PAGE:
What’s now called the International Ice and Snow Festival started as a celebration of ice lanterns, according to the festival website. The lanterns, hollowed ice blocks with a light inside, were formerly used to help fishermen on the city’s Songhua River. Later, the lanterns became works of art. The city began to host an art show of the ice lanterns in the 1960s.
China's Harbin Ice Festival offers chills and thrills
In 1985, the city turned the show into a festival with more exhibits, along with outdoor performances. It’s now known around the world for its huge, glowing ice sculptures. For several weeks, workers pull blocks of ice from the ice-covered river. They stack and carve them to form towers, castles and, this year, buildings related to the Olympics, which will be held next month in Beijing, China. At night, LED lights strung in and around the ice make the sculptures look like the setting for a fairy tale.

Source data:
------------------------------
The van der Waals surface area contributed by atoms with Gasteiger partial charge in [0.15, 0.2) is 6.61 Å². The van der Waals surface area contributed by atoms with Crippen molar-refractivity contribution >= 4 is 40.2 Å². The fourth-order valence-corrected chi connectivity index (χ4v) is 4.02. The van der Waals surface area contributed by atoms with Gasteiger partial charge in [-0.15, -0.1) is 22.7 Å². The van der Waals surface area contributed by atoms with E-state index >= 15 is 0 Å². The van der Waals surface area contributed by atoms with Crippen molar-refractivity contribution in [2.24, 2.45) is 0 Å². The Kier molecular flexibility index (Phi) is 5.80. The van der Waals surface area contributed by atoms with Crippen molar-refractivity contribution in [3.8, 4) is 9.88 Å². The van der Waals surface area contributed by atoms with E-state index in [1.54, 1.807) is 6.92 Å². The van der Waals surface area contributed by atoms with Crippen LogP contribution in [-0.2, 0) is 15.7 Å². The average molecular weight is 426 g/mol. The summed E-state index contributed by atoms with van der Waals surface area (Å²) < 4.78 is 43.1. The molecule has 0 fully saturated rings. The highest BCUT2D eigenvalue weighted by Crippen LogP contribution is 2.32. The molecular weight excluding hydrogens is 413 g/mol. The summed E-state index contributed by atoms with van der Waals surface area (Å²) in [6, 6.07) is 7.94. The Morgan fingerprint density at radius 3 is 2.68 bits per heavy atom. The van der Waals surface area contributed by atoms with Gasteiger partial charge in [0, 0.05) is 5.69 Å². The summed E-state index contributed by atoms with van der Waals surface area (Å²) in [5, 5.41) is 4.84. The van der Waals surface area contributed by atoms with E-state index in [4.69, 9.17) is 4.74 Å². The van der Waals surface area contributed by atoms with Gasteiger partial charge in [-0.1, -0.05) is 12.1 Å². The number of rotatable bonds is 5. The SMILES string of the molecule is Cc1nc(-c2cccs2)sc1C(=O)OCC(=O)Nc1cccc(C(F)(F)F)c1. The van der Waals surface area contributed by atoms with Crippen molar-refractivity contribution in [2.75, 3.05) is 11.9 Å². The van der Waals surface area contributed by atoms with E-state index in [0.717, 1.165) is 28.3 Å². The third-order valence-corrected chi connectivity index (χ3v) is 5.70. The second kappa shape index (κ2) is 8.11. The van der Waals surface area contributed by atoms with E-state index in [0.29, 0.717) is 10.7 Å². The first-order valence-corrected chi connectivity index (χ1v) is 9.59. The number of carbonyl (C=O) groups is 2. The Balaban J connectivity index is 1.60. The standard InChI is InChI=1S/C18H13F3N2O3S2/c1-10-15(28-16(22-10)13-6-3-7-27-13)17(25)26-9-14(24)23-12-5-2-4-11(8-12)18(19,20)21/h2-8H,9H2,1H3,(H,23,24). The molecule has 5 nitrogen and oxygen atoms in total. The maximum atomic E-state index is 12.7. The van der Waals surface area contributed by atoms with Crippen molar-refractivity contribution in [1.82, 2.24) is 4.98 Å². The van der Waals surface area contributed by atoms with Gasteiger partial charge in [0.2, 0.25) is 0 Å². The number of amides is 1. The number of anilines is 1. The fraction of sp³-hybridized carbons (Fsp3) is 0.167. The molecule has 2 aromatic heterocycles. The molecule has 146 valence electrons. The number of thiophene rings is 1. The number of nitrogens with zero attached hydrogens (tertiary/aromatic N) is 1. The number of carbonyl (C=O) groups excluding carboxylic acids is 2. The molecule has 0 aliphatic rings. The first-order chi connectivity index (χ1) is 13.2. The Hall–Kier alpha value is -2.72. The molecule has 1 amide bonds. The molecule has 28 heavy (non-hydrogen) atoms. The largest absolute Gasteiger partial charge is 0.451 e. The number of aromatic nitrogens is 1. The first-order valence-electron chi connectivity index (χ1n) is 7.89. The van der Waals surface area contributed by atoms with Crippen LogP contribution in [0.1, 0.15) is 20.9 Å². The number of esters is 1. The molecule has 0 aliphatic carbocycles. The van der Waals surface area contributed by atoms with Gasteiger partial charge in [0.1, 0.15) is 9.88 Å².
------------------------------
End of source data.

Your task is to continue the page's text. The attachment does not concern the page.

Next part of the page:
The festival also includes activities and competitions, including a series of winter swimming races. If you picture swimmers diving into a heated pool, think again. They dive into what looks like a pool, but it’s actually part of the Songhua River with ice removed. That’s a sport for people who truly love the cold!
The festival, which officially began Wednesday, is scheduled to stay open until the end of February or until Mother Nature turns the ice marvels into a melty mess.